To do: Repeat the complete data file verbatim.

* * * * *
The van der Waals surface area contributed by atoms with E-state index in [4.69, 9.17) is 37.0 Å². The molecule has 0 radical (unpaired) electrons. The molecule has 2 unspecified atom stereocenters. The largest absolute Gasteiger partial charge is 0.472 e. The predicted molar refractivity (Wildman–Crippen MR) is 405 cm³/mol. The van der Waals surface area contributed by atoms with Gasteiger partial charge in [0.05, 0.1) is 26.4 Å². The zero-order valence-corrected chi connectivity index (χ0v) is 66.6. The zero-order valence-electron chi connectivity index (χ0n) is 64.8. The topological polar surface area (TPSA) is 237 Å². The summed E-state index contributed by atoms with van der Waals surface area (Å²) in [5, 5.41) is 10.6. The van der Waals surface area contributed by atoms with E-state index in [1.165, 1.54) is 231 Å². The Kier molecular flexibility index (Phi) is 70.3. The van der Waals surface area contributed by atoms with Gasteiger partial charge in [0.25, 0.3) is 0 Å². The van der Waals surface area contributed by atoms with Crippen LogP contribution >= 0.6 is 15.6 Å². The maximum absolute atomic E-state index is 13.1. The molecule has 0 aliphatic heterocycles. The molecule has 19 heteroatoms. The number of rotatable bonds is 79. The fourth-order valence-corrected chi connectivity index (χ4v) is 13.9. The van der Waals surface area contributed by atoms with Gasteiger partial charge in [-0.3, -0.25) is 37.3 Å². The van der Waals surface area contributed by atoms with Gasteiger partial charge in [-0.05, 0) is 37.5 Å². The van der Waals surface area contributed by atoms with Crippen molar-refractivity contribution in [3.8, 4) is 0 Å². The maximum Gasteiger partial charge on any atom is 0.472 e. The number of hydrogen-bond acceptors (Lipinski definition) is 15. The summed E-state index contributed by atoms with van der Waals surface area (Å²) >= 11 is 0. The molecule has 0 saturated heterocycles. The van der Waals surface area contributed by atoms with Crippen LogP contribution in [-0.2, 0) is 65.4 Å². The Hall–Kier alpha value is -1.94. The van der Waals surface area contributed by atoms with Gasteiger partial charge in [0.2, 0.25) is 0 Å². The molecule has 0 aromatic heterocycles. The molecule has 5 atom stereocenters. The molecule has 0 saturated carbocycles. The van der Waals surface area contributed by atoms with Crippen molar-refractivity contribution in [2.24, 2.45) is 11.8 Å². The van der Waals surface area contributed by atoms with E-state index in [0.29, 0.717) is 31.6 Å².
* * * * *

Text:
The van der Waals surface area contributed by atoms with E-state index in [4.69, 9.17) is 37.0 Å². The molecule has 0 radical (unpaired) electrons. The molecule has 2 unspecified atom stereocenters. The largest absolute Gasteiger partial charge is 0.472 e. The predicted molar refractivity (Wildman–Crippen MR) is 405 cm³/mol. The van der Waals surface area contributed by atoms with Gasteiger partial charge in [0.05, 0.1) is 26.4 Å². The zero-order valence-corrected chi connectivity index (χ0v) is 66.6. The zero-order valence-electron chi connectivity index (χ0n) is 64.8. The topological polar surface area (TPSA) is 237 Å². The summed E-state index contributed by atoms with van der Waals surface area (Å²) in [5, 5.41) is 10.6. The van der Waals surface area contributed by atoms with E-state index in [1.165, 1.54) is 231 Å². The Kier molecular flexibility index (Phi) is 70.3. The van der Waals surface area contributed by atoms with Gasteiger partial charge in [0.25, 0.3) is 0 Å². The van der Waals surface area contributed by atoms with Crippen LogP contribution >= 0.6 is 15.6 Å². The maximum absolute atomic E-state index is 13.1. The molecule has 0 aliphatic heterocycles. The molecule has 19 heteroatoms. The number of rotatable bonds is 79. The fourth-order valence-corrected chi connectivity index (χ4v) is 13.9. The van der Waals surface area contributed by atoms with Gasteiger partial charge in [-0.3, -0.25) is 37.3 Å². The van der Waals surface area contributed by atoms with Gasteiger partial charge in [-0.05, 0) is 37.5 Å². The van der Waals surface area contributed by atoms with Crippen molar-refractivity contribution in [3.8, 4) is 0 Å². The maximum Gasteiger partial charge on any atom is 0.472 e. The number of hydrogen-bond acceptors (Lipinski definition) is 15. The summed E-state index contributed by atoms with van der Waals surface area (Å²) >= 11 is 0. The molecule has 0 saturated heterocycles. The van der Waals surface area contributed by atoms with Crippen LogP contribution in [-0.2, 0) is 65.4 Å². The Hall–Kier alpha value is -1.94. The van der Waals surface area contributed by atoms with Gasteiger partial charge in [0.2, 0.25) is 0 Å². The molecule has 0 aromatic heterocycles. The molecule has 5 atom stereocenters. The molecule has 0 saturated carbocycles. The van der Waals surface area contributed by atoms with Crippen molar-refractivity contribution in [2.24, 2.45) is 11.8 Å². The van der Waals surface area contributed by atoms with E-state index in [0.29, 0.717) is 31.6 Å².